37. Discouraging start, playing golf (3-7)

Answer: OFF-PUTTING (i.e. “discouraging”). Solution is OFF (i.e. “start”) followed by PUTTING (i.e. “playing golf”).

38. Journalist battles female associated with hunt for period items (10)

Answer: EDWARDIANA (i.e. “period items”). Solution is ED (i.e. “journalist”, specifically a recognised abbreviation of “editor”), followed by WAR (i.e. a series of “battles”) and DIANA (i.e. “female [Roman goddess] associated with hunt”).

41. Scot’s wild, maybe, cornering cardinal in cathedral (5,4)

Answer: NOTRE DAME (i.e. “cathedral”). Solution is NO TAME (i.e. “Scot’s wild, maybe” – “no” being a Scots form of “not”) surrounding or “cornering” RED (i.e. “cardinal”), like so: NO-T(RED)AME. A repeated solution from a couple of weeks ago. I can only assume there must have been something in the news recently. (Rubs chin.)

42. Brother, not silent presumably, sounding abrasive (8)

Answer: CORUNDUM (i.e. an “abrasive” mineral). Solution is COR (i.e. “brother” – both taken to be exclamations) followed by UNDUM (i.e. “not silent presumably, sounding”, i.e. a homophone of “undumb” – I really wish setters would stop using non-existent words as homophones). Not a classic. I’ll admit part of this solution came from Skyrim. It rather has its hooks in me at the moment. Again.

46. French writer, still with regiment, put on a uniform (7)

Answer: Henry David THOREAU. This may very well not be correct, as this particular Hank was a Yank, not French. Still, here goes. My solution is THO (i.e. “still”, as in a shortened form of “though”) followed by RE (i.e. “regiment”, specifically the Royal Engineers), then A and finally U (i.e. “uniform” – not an abbreviation explicitly recognised in my Chambers, but is used in the initials UBR – Uniform Business Rate), like so: THO-RE-A-U. Yuck, in a word.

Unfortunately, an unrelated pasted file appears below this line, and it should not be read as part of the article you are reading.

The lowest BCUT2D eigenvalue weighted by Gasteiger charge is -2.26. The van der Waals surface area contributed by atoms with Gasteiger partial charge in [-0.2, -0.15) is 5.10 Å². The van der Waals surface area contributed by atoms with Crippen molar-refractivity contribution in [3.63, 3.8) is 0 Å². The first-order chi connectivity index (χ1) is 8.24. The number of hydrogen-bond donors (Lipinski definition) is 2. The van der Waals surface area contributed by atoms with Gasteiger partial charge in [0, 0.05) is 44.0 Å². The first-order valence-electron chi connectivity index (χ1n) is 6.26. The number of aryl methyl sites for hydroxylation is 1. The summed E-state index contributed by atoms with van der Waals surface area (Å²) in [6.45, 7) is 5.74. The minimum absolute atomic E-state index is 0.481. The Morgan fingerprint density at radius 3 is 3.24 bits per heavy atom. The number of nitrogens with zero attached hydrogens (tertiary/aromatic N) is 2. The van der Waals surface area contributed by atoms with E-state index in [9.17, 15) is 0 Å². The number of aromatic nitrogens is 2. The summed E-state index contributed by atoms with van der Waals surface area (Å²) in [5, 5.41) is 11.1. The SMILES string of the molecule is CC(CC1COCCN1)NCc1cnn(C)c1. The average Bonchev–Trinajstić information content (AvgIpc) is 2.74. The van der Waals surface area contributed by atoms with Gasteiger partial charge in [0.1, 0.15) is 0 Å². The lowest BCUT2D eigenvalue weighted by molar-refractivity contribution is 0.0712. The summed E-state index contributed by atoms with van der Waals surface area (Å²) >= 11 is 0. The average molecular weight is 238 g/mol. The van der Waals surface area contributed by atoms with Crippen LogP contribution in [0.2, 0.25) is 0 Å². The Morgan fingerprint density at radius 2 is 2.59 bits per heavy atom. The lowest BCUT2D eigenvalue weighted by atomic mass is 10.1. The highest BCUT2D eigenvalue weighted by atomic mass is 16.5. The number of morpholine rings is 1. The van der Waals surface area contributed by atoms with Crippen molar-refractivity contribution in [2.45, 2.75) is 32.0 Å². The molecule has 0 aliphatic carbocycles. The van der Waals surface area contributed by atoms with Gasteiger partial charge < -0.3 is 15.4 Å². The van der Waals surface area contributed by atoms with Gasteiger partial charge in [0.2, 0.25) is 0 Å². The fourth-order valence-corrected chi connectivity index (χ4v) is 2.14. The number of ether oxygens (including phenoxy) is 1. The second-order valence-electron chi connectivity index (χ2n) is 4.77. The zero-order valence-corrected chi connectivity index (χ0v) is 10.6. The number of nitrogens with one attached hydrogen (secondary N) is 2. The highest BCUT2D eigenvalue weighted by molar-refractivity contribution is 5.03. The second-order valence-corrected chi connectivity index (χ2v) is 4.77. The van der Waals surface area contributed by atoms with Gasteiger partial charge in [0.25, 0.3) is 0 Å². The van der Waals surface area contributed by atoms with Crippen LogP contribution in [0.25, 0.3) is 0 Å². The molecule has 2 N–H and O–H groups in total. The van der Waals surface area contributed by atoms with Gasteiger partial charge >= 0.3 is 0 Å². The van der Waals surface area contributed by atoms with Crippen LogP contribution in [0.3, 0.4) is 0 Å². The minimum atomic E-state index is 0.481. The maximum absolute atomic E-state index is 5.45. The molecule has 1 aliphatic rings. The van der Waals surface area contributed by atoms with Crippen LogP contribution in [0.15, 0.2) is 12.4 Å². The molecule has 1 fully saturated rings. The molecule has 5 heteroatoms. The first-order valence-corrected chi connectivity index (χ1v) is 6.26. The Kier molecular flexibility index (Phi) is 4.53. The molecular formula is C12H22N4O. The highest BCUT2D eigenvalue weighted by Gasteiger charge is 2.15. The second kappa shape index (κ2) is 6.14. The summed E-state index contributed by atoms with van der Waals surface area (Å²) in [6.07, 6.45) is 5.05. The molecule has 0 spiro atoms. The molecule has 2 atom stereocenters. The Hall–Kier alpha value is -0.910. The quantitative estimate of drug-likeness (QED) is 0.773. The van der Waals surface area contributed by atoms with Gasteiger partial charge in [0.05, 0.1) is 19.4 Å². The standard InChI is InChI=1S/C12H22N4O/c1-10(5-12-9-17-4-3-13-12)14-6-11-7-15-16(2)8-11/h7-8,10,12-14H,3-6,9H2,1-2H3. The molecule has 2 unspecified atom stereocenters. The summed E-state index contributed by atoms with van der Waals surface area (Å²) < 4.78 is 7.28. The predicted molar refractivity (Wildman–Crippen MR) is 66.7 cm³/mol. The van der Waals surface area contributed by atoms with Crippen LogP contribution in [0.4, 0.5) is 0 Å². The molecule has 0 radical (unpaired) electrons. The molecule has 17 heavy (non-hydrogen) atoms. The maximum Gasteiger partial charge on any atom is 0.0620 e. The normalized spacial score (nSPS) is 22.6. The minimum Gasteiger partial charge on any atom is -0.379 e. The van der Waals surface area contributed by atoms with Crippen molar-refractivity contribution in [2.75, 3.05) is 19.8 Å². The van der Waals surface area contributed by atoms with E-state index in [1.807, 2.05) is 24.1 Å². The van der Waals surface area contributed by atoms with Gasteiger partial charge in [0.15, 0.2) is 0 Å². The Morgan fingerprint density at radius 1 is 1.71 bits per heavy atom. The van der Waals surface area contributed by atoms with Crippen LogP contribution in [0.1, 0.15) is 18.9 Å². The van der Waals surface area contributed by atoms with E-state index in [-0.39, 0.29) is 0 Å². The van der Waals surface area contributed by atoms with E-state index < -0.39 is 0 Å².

[EDIT: Lee comes to the rescue again in the comments, clarifying the U. Thanks, Lee! – LP]

47. Was fitting answer being given to pig? (6)

Answer: AGREED (i.e. “was fitting”). Solution is A (recognised abbreviation of “answer”, as in Q&A) followed by GREED (i.e. “being given to pig”, or, slightly rephrased, a pig that is given to being greedy).

48. Scruffy kid chasing game (6)

Answer: RAGTAG (i.e. “scruffy”). Solution is RAG (i.e. “[to] kid”) followed by TAG (i.e. “chasing game”).

50. Asian unknown to live in this country (5)

Answer: UZBEK (i.e. “Asian” citizen of Uzbekistan). Solution is Z (i.e. “unknown” – setters like referring to X, Y or Z in their solutions as unknowns) and BE (i.e. “to live”) placed “in” UK (i.e. “this country”, The Times being a newspaper of the United Kingdom), like so: U(Z-BE)K.

52. Here’s a secret spy’s oddly concealed, by the way (4)

Answer: PSST (i.e. “here’s a secret” – okay, it’s in the dictionary, but still…). Solution is PS (i.e. “spy’s oddly concealed”, i.e. the odd letters removed from SPY’S) followed “by” ST (i.e. “the way”, as in a recognised abbreviation of “street”), like so: PS-ST.